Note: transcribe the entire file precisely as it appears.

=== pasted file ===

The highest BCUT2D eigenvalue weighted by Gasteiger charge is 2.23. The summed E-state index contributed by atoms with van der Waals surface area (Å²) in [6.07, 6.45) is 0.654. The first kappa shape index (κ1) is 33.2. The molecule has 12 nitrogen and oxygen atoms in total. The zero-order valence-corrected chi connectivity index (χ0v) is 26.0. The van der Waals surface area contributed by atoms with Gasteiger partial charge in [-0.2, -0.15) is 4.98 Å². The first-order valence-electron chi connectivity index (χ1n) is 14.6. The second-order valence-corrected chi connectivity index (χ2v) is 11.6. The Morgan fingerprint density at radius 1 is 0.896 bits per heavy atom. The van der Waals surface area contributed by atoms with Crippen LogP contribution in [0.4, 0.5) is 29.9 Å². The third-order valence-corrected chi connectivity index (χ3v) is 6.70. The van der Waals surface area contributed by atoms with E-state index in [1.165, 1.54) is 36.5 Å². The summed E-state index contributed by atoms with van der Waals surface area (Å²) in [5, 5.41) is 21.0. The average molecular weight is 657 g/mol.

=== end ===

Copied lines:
The highest BCUT2D eigenvalue weighted by Gasteiger charge is 2.23. The summed E-state index contributed by atoms with van der Waals surface area (Å²) in [6.07, 6.45) is 0.654. The first kappa shape index (κ1) is 33.2. The molecule has 12 nitrogen and oxygen atoms in total. The zero-order valence-corrected chi connectivity index (χ0v) is 26.0. The van der Waals surface area contributed by atoms with Gasteiger partial charge in [-0.2, -0.15) is 4.98 Å². The first-order valence-electron chi connectivity index (χ1n) is 14.6. The second-order valence-corrected chi connectivity index (χ2v) is 11.6. The Morgan fingerprint density at radius 1 is 0.896 bits per heavy atom. The van der Waals surface area contributed by atoms with Crippen LogP contribution in [0.4, 0.5) is 29.9 Å². The third-order valence-corrected chi connectivity index (χ3v) is 6.70. The van der Waals surface area contributed by atoms with E-state index in [1.165, 1.54) is 36.5 Å². The summed E-state index contributed by atoms with van der Waals surface area (Å²) in [5, 5.41) is 21.0. The average molecular weight is 657 g/mol.